Leakey in Real County, Texas — The American South (West South Central)
The location of Real County lies at the southern edge of the Edwards Plateau along the Balcones Escarpment, an area of rugged mountains and canyons named for the Frio, Sabinal and Nueces Rivers. The county line between Edwards County and Bandera County ran directly through the center of a settlement in the Frio Canyon later called Leakey. When Edwards County organized in 1883, Leakey was elected as the county seat. Eight years later, however, the county seat was moved to Rocksprings, forcing the citizens of Leakey to travel great distances over mountains, canyons and rivers to file official documents.
In 1895, the citizens of the Frio Canyon petitioned the Texas Legislature to organize a county to be called Bulah from parts Of Uvalde, Bandera and Edwards counties but the petition was rejected. In 1913, a bill was introduced to create a new county from parts of Edwards, Kerr and Bandera counties to be called Murphy. The bill passed on April 3, 1913 with an amendment to name the county for rancher and Texas State Senator Julius Real. The first election was held on July 26, 1913 to elect county officers and the location of the
Pioneers subsisted on farming and ranching, and Real County remained primarily rural until the highway system emerged in the area beginning in the 1930s. Now commemorating the centennial of its creation, Real County boasts an economy largely based on tourism, wild game hunting and businesses which support these industries.
Erected 2013 by Texas Historical Commission. (Marker Number 17266.)
Topics. This historical marker is listed in these topic lists: Government & Politics • Industry & Commerce • Settlements & Settlers.
Location. 29° 43.569′ N, 99° 45.736′ W. Marker is in Leakey, Texas, in Real County. Marker is on 4th Street east of Market Street (U.S. 83), on the right when traveling west. Marker is located near the south entrance to the Real County Courthouse. Touch for map. Marker is at or near this postal address: 146 US-83, Leakey TX 78873, United States of America. Touch for directions.
Other nearby markers. At least 8 other markers are within walking distance of this marker. Real County Courthouse (here, next to this marker); a different marker also named Real County (within shouting distance of this marker); John Leakey (within shouting distance of this marker); Leakey Church of Christ (about 500 feet away, measured in a direct line); Leakey Cemetery (approx. 0.2 miles away); Catherine R. McLauren (approx. 0.2 miles away); Leakey Methodist Church (approx. 0.2 miles away); Leakey School (approx. 0.3 miles away). Touch for a list and map of all markers in Leakey.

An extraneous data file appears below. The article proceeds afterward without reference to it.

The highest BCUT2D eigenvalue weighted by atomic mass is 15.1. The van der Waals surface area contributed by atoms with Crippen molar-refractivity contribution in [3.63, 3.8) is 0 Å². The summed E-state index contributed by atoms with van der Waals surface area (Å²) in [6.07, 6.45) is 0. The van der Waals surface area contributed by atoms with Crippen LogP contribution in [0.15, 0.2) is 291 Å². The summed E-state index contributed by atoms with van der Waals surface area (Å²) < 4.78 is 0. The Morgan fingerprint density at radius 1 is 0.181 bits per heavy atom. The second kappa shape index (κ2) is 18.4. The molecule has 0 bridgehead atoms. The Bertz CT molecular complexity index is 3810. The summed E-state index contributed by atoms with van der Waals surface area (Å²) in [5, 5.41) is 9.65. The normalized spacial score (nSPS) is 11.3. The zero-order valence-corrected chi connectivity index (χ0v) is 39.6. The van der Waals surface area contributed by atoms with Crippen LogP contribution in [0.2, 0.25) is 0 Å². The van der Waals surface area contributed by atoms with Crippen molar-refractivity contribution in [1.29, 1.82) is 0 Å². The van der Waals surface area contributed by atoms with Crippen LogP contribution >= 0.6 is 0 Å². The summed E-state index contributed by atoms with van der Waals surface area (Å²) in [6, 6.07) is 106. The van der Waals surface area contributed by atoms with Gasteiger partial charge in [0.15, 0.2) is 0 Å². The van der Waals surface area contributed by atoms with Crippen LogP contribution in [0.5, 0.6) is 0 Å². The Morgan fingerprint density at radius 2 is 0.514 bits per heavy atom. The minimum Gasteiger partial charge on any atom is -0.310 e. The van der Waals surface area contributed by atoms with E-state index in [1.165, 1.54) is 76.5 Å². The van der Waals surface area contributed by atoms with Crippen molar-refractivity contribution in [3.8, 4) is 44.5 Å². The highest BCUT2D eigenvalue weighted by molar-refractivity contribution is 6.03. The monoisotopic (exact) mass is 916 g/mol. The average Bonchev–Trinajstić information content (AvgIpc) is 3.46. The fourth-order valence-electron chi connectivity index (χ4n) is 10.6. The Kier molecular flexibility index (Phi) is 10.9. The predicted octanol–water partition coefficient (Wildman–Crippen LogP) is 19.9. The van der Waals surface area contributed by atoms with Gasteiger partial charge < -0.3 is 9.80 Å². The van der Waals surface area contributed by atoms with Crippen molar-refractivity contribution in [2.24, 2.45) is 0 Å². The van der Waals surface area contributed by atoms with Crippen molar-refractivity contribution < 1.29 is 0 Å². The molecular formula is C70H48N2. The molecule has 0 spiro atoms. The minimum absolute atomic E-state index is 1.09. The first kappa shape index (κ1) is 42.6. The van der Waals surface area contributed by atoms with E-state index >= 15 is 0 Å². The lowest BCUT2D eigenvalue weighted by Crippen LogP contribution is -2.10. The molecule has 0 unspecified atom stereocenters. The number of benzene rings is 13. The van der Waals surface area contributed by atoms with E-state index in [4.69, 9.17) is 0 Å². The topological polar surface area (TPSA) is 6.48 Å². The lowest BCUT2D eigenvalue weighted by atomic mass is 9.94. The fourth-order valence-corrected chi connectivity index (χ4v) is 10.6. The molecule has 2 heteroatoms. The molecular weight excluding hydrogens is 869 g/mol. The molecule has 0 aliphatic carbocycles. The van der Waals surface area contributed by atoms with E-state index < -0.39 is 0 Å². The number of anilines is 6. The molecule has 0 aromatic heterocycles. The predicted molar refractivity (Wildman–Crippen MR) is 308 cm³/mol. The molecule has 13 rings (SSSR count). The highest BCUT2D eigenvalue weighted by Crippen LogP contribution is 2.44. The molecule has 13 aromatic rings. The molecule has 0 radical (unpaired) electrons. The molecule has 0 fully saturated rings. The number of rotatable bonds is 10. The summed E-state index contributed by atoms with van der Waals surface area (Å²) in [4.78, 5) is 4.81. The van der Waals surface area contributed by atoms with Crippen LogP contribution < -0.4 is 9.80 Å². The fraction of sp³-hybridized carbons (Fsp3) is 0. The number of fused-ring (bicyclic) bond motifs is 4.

Related markers. Click here for a list of markers that are related to this marker.
Also see . . .
1. Real County.
In 1883 Edwards County, which included part of the area of present-day Real County, was organized. Bullhead served as the Edwards county seat from September of that year until 1884, when voters moved the seat to Leakey. The government of Edwards County remained at Leakey until April of 1891, when it was moved to Rocksprings after a disputed election. After Rocksprings was declared winner of the election, the results were contested by residents of Leakey (who themselves were accused of ballot-box stuffing). Judge Hunter, a local magistrate, organized a group of men, crossed the divide, and moved the county records from Leakey to Rocksprings during the night. In the spring of 1913 the Texas state legislature established Real County from parts of Edwards, Bandera, (Submitted on December 11, 2017, by Cosmos Mariner of Cape Canaveral, Florida.)
2. A Brief History of Real County.
From 1857 until 1882, the country was only sparsely settled, but pioneers began to push forward and a substantial settlement became permanently established around the old army post. Some of those living in the settlement were John Blalock, Joseph Sinclair, Bob John, Jim Rhodes, Jack Cromains, Vance Walling, Bill Welch, Y. O. Coleman, Jerry Ellis, Bart Gorman, Vince Holt, and John Arnold (for whom Arnold Crossing is named). These pioneers were in the cattle business, running Texas Longhorns. Very few sheep and goats were found here. Breeding cattle had not started then; however, a few Hereford cattle were just beginning to be introduced into the country. Up until this period much trouble was encountered by Indians stealing cattle and horses. The last Indian battle in this section of the country took place in the main Frio Canyon about seven miles above the town of Leakey on 19 April 1882. Mrs. McLarren and Allen Lease, a youth who lived with the McLarren family, were slain. (Submitted on December 11, 2017, by Cosmos Mariner of Cape Canaveral, Florida.)
Credits. This page was last revised on December 13, 2017. It was originally submitted on December 11, 2017, by Cosmos Mariner of Cape Canaveral, Florida. This page has been viewed 231 times since then and 45 times this year. Photos: 1, 2, 3. submitted on December 11, 2017, by Cosmos Mariner of Cape Canaveral, Florida. • Bernard Fisher was the editor who published this page.